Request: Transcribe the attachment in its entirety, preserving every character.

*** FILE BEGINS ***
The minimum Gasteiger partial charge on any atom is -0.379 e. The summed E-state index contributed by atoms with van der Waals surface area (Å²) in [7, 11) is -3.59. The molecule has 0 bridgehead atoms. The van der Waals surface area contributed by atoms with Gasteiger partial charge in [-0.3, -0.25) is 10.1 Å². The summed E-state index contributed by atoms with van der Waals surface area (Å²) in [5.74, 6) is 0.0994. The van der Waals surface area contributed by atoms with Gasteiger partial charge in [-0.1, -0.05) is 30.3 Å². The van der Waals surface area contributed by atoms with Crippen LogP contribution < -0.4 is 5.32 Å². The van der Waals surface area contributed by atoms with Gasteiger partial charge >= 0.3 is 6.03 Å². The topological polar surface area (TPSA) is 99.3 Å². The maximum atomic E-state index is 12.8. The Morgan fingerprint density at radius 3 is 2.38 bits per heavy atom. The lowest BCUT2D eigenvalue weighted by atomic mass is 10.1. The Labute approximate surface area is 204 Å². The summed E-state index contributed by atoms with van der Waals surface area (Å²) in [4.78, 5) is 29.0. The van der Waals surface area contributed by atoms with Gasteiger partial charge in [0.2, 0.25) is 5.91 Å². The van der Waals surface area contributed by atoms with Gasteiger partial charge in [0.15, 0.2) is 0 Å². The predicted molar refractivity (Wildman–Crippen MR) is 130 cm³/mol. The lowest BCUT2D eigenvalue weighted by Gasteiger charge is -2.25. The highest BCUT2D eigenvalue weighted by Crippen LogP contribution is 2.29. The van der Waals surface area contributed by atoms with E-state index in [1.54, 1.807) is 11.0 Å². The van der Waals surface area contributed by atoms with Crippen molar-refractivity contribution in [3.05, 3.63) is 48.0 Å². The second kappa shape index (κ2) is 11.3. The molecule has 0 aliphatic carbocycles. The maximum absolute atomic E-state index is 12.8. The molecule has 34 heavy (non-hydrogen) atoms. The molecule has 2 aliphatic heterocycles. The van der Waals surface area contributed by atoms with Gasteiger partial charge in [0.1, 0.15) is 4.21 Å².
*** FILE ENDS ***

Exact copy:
The minimum Gasteiger partial charge on any atom is -0.379 e. The summed E-state index contributed by atoms with van der Waals surface area (Å²) in [7, 11) is -3.59. The molecule has 0 bridgehead atoms. The van der Waals surface area contributed by atoms with Gasteiger partial charge in [-0.3, -0.25) is 10.1 Å². The summed E-state index contributed by atoms with van der Waals surface area (Å²) in [5.74, 6) is 0.0994. The van der Waals surface area contributed by atoms with Gasteiger partial charge in [-0.1, -0.05) is 30.3 Å². The van der Waals surface area contributed by atoms with Crippen LogP contribution < -0.4 is 5.32 Å². The van der Waals surface area contributed by atoms with Gasteiger partial charge >= 0.3 is 6.03 Å². The topological polar surface area (TPSA) is 99.3 Å². The maximum atomic E-state index is 12.8. The Morgan fingerprint density at radius 3 is 2.38 bits per heavy atom. The lowest BCUT2D eigenvalue weighted by atomic mass is 10.1. The Labute approximate surface area is 204 Å². The summed E-state index contributed by atoms with van der Waals surface area (Å²) in [4.78, 5) is 29.0. The van der Waals surface area contributed by atoms with Gasteiger partial charge in [0.2, 0.25) is 5.91 Å². The van der Waals surface area contributed by atoms with Gasteiger partial charge in [0.15, 0.2) is 0 Å². The predicted molar refractivity (Wildman–Crippen MR) is 130 cm³/mol. The lowest BCUT2D eigenvalue weighted by Gasteiger charge is -2.25. The highest BCUT2D eigenvalue weighted by Crippen LogP contribution is 2.29. The van der Waals surface area contributed by atoms with E-state index in [1.54, 1.807) is 11.0 Å². The van der Waals surface area contributed by atoms with Crippen molar-refractivity contribution in [3.05, 3.63) is 48.0 Å². The second kappa shape index (κ2) is 11.3. The molecule has 0 aliphatic carbocycles. The maximum absolute atomic E-state index is 12.8. The molecule has 34 heavy (non-hydrogen) atoms. The molecule has 2 aliphatic heterocycles. The van der Waals surface area contributed by atoms with Gasteiger partial charge in [0.1, 0.15) is 4.21 Å².